The Free Press, Mankato, MN

State, national news

April 7, 2013

U.S. general: Taliban likely to be long-term threat

(Continued)

BAGRAM AIR FIELD, Afghanistan —

There are now about 66,000 U.S. troops in Afghanistan. That number is to drop to about 32,000 by February 2014, and the combat mission is to end in December 2014. Whether some number — perhaps 9,000 or 10,000 — remain into 2015 as military trainers and counterinsurgents is yet to be decided.

Dempsey spent two days talking to senior Afghan officials, including his counterpart, Gen. Sher Mohammad Karimi, as well as top U.S. and allied commanders.

He also visited a U.S. base in the volatile eastern province of Paktika for an update on how U.S. troops are balancing the twin missions of advising Afghan forces and withdrawing tons of U.S. equipment as the war effort winds down.

Paktika is an example of a sector of Afghanistan that is likely to face Taliban resistance for years to come.

Bordering areas of Pakistan that provide haven for the Taliban and its affiliated Haqqani network, Paktika has been among the more important insurgent avenues into the Afghan interior.

While the province has a functioning government, Taliban influence remains significant in less populated areas, as it has since U.S. forces first invaded the country more than 11 years ago.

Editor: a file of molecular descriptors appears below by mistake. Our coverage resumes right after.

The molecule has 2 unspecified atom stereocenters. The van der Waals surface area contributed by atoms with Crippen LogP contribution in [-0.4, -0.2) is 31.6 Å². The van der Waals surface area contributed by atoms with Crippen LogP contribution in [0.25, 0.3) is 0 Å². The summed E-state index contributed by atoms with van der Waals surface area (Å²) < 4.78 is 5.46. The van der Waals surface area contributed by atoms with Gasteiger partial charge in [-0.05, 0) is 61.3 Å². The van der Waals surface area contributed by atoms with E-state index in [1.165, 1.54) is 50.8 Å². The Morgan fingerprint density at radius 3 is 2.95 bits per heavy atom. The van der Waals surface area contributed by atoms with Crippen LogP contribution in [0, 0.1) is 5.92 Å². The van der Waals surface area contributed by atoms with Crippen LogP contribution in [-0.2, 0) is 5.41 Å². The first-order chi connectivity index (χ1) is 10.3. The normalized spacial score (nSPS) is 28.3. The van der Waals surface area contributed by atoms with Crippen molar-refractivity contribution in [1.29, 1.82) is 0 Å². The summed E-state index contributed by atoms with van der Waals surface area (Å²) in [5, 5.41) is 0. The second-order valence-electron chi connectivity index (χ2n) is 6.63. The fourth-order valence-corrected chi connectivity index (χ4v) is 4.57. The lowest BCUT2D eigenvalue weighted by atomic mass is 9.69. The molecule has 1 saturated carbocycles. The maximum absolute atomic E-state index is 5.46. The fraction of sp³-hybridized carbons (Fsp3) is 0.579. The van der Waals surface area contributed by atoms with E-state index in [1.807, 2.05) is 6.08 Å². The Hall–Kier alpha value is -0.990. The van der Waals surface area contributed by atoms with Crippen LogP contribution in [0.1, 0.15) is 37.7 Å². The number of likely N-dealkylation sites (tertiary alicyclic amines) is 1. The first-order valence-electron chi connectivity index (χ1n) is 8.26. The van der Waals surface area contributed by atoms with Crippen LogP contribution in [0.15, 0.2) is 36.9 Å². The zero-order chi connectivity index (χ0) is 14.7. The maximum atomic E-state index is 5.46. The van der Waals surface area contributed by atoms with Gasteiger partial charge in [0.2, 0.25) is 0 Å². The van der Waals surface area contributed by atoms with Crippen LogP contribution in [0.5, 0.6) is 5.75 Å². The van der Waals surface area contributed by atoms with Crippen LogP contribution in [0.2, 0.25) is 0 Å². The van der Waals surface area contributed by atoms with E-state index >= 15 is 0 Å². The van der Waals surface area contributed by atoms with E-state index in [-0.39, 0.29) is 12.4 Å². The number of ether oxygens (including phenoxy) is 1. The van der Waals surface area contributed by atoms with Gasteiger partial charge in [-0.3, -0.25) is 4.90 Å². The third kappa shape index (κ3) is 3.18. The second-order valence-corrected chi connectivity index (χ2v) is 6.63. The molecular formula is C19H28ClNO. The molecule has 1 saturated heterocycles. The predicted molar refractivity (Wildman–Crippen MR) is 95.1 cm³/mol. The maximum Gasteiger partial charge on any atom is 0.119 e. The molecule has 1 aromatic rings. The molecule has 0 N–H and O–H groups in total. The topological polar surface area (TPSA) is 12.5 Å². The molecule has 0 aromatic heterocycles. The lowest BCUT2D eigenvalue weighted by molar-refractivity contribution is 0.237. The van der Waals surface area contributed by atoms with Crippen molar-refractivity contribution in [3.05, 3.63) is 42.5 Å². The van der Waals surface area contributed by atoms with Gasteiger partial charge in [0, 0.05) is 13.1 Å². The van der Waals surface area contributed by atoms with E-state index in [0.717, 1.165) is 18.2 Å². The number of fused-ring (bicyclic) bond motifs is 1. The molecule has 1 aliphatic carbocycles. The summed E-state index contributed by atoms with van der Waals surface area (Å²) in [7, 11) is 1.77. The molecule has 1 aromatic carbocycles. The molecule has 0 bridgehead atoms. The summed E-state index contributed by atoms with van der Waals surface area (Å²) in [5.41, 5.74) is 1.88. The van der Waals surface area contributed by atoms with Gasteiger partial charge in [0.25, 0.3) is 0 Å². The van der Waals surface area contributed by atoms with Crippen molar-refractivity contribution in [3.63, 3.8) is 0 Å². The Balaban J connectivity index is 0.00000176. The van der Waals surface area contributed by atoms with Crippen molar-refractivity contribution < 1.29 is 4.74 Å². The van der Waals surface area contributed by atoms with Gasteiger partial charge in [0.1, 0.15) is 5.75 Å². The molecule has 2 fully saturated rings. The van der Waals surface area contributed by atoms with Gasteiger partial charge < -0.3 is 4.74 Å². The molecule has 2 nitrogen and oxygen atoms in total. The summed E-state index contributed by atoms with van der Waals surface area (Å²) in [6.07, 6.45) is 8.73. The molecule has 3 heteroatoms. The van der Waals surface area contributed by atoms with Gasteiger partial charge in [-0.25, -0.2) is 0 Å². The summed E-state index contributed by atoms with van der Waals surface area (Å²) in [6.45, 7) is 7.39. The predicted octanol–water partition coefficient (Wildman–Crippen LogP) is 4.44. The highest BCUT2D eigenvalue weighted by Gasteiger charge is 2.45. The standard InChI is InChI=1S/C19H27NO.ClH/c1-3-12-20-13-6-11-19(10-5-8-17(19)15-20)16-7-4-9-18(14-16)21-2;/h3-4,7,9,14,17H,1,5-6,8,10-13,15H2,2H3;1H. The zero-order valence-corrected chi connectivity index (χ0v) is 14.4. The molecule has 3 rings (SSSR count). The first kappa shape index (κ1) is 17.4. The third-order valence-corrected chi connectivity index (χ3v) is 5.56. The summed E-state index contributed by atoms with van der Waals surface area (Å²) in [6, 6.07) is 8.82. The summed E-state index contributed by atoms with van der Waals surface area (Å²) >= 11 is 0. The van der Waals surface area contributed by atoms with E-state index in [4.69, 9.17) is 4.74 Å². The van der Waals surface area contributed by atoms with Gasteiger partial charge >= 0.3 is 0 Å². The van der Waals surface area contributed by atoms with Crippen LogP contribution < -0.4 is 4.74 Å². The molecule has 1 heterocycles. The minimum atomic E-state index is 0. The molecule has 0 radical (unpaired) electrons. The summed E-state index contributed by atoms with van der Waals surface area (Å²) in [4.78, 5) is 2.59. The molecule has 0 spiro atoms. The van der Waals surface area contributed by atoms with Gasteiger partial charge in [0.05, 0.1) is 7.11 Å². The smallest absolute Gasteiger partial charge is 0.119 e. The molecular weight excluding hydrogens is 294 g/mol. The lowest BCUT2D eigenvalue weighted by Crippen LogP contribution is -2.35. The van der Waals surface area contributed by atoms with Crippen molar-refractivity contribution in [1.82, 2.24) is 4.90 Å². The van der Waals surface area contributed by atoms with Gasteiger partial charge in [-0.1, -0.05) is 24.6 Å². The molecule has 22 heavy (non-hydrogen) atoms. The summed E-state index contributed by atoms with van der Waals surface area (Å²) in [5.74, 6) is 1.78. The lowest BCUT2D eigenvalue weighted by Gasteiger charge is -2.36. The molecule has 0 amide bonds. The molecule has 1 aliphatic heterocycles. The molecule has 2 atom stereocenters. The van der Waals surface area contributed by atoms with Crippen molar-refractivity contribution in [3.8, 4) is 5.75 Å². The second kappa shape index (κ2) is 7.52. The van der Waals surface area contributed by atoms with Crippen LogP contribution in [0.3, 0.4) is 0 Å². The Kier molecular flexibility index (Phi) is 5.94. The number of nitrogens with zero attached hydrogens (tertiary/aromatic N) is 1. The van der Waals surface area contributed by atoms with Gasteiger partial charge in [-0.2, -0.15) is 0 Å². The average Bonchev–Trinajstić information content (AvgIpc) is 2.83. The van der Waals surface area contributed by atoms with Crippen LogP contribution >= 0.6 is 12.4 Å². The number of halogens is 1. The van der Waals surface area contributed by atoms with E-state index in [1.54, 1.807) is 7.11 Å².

“There will be contested areas, and it will be the Afghans’ choice whether to allow those contested areas to persist, or, when necessary, take action to exert themselves into those contested area,” he said.

Dempsey said he is encouraged by the recent development of coordination centers, including one in Paktika, where a wide range of Afghan government agencies work together on security issues. He called it a “quilt” of government structures that links Kabul, the capital, to ordinary Afghans in distant villages.

In some parts of the country, Afghan villagers have shown their dissatisfaction with Taliban influence by taking up arms against the insurgents, even without being pushed by the U.S. or by Kabul. This has happened in recent weeks in the Panjwai district of Kandahar province, a traditional stronghold of the Taliban. The Andar district of Ghazni province has seen a similar uprising.

Text Only | Photo Reprints
State, national news